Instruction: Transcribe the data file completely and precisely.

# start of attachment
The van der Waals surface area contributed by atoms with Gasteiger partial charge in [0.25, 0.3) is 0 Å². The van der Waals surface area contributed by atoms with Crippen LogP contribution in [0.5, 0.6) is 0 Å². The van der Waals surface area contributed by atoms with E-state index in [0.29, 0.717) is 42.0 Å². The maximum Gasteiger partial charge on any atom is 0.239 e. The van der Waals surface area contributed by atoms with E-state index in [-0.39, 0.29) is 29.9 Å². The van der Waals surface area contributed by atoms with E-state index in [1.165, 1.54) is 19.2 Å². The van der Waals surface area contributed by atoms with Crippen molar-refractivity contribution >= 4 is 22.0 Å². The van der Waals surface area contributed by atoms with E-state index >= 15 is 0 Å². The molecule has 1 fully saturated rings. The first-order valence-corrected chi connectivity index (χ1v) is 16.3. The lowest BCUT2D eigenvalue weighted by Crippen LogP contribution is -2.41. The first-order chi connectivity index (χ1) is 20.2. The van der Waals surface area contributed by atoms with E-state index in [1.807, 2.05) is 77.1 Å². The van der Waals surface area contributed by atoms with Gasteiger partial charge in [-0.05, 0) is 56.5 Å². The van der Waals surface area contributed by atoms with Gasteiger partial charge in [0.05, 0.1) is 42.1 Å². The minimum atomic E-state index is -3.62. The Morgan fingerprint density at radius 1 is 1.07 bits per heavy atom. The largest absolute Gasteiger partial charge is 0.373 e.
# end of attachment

The van der Waals surface area contributed by atoms with Gasteiger partial charge in [0.25, 0.3) is 0 Å². The van der Waals surface area contributed by atoms with Crippen LogP contribution in [0.5, 0.6) is 0 Å². The van der Waals surface area contributed by atoms with E-state index in [0.29, 0.717) is 42.0 Å². The maximum Gasteiger partial charge on any atom is 0.239 e. The van der Waals surface area contributed by atoms with E-state index in [-0.39, 0.29) is 29.9 Å². The van der Waals surface area contributed by atoms with E-state index in [1.165, 1.54) is 19.2 Å². The van der Waals surface area contributed by atoms with Crippen molar-refractivity contribution >= 4 is 22.0 Å². The van der Waals surface area contributed by atoms with E-state index >= 15 is 0 Å². The molecule has 1 fully saturated rings. The first-order valence-corrected chi connectivity index (χ1v) is 16.3. The lowest BCUT2D eigenvalue weighted by Crippen LogP contribution is -2.41. The first-order chi connectivity index (χ1) is 20.2. The van der Waals surface area contributed by atoms with E-state index in [1.807, 2.05) is 77.1 Å². The van der Waals surface area contributed by atoms with Gasteiger partial charge in [-0.05, 0) is 56.5 Å². The van der Waals surface area contributed by atoms with Gasteiger partial charge in [0.05, 0.1) is 42.1 Å². The minimum atomic E-state index is -3.62. The Morgan fingerprint density at radius 1 is 1.07 bits per heavy atom. The largest absolute Gasteiger partial charge is 0.373 e.